Alzayat law Firm specializes in domestic and international adoptions.
Adoption is one of the most complex, emotional, and highly scrutinized areas of law. The right of parents to control the destiny of their children is cherished and protected it is neither easily broken nor easily attached.
Whether you are an expectant parent or an adoptive parent, Alzayat Law Firm can help you navigate the complex and emotional landscape of adoption.
Domestic adoption offers many opportunities to care for the fatherless.
Stepparent/Grandparent Adoption offered loving care givers the legal legitimacy to accompany their already existing parent-child relationship.
Embryo Adoption redeems the smallest and most vulnerable people from an indefinite frozen existence and gives caring mothers a chance to experience pregnancy. Foster Care Adoption can be the means of providing a loving and stable family to tender children who are easy prey to the oppressors. Private Adoption works within your own network to locate fatherless children who need a loving home.
Whatever path God sets before you, Alzayat Law Firm is here to help you.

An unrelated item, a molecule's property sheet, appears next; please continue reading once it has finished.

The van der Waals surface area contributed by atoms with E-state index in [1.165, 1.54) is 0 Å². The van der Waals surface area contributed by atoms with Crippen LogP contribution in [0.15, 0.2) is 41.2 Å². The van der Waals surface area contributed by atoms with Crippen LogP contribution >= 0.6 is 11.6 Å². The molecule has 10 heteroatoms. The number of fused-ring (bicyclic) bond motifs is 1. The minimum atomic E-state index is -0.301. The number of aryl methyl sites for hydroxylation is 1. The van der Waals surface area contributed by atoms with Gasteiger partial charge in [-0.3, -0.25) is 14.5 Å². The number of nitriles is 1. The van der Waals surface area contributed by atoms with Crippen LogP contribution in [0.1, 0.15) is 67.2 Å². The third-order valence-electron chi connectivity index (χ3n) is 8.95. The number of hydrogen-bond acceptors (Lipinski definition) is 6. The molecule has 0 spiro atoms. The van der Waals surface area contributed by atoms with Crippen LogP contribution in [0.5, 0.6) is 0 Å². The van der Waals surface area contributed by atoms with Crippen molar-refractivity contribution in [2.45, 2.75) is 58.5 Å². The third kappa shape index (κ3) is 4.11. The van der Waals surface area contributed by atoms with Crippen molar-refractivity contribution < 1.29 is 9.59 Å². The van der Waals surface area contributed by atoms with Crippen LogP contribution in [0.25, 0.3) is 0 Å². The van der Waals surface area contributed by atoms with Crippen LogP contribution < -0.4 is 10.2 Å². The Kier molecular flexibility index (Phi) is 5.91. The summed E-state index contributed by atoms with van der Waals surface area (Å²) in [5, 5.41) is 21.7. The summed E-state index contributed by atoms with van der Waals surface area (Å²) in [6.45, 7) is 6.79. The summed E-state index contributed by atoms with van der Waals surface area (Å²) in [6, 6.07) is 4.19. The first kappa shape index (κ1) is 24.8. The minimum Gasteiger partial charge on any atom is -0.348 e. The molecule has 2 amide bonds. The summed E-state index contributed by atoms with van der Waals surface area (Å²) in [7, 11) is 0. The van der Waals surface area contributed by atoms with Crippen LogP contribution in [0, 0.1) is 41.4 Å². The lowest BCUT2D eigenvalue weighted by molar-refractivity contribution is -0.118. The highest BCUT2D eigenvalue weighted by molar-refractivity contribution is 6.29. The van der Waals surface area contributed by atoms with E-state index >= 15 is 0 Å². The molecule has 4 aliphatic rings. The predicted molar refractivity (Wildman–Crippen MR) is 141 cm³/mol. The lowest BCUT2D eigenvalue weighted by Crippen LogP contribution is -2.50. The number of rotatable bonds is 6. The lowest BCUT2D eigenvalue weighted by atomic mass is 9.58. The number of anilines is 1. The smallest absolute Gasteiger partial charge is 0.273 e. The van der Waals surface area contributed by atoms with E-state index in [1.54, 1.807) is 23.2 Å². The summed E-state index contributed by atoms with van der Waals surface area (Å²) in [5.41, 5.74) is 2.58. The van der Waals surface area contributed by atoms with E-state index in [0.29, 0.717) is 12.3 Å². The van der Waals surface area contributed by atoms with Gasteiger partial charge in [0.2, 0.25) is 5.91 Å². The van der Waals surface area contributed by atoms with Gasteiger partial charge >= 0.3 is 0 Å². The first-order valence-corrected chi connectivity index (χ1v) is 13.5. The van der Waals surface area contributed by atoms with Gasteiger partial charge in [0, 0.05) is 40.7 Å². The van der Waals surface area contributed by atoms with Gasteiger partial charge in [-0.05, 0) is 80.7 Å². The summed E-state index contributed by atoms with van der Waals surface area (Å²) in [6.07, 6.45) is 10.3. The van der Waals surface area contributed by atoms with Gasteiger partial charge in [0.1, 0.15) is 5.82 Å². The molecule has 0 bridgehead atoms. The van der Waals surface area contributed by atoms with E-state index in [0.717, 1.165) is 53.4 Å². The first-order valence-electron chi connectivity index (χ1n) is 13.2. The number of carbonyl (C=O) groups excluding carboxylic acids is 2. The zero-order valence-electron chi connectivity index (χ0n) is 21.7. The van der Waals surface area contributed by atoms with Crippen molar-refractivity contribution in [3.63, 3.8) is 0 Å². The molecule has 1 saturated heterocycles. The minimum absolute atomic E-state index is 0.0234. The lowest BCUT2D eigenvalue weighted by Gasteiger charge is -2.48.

Private adoption is often the most “organic” method of caring for the fatherless through adoption. Families may decide to privately adopt for several different reasons. You may have connections with pro-life groups who regularly encourage women to choose adoption as an alternative to abortion. Perhaps a close friend has died, leaving their children without a home.
Whatever the case, private adoptions are often the best demonstration of how to lovingly care for orphans. If you are called to the redemptive ministry of caring for the fatherless, Alzayat Law Firm is here to help you in the journey.
Concerning to international adoption, the countries of the world are separated into two categories: Hague Convention Countries and Non-Hague Convention Countries. A Hague Convention Country is one bound by an international treaty entitled Convention on Protection of Children and Co-operation in Respect of Inter country Adoption. This treaty was ratified at the Hague in 2007, and became known as the Hague Convention.
The Hague Convention establishes stringent requirements between participating countries that insure that an adoption is in the best interest of the child being adopted and to help prevent child trafficking.
For an overview of the different processes for adopting a child who lives in a Hague Convention Country compared to adopting a child that lives in a Non-Hague Convention Country, visit the following site for more information: http://adoption.state.gov/hague_convention/hague_vs_nonhague.php
Currently there are 81 countries that are members of the Hague Convention, including China, Dominican Republic, India, Kenya, Mexico, and Turkey. For a complete list of Hague Convention Countries visit the following site for further information: http://adoption.state.gov/hague_convention/countries.php.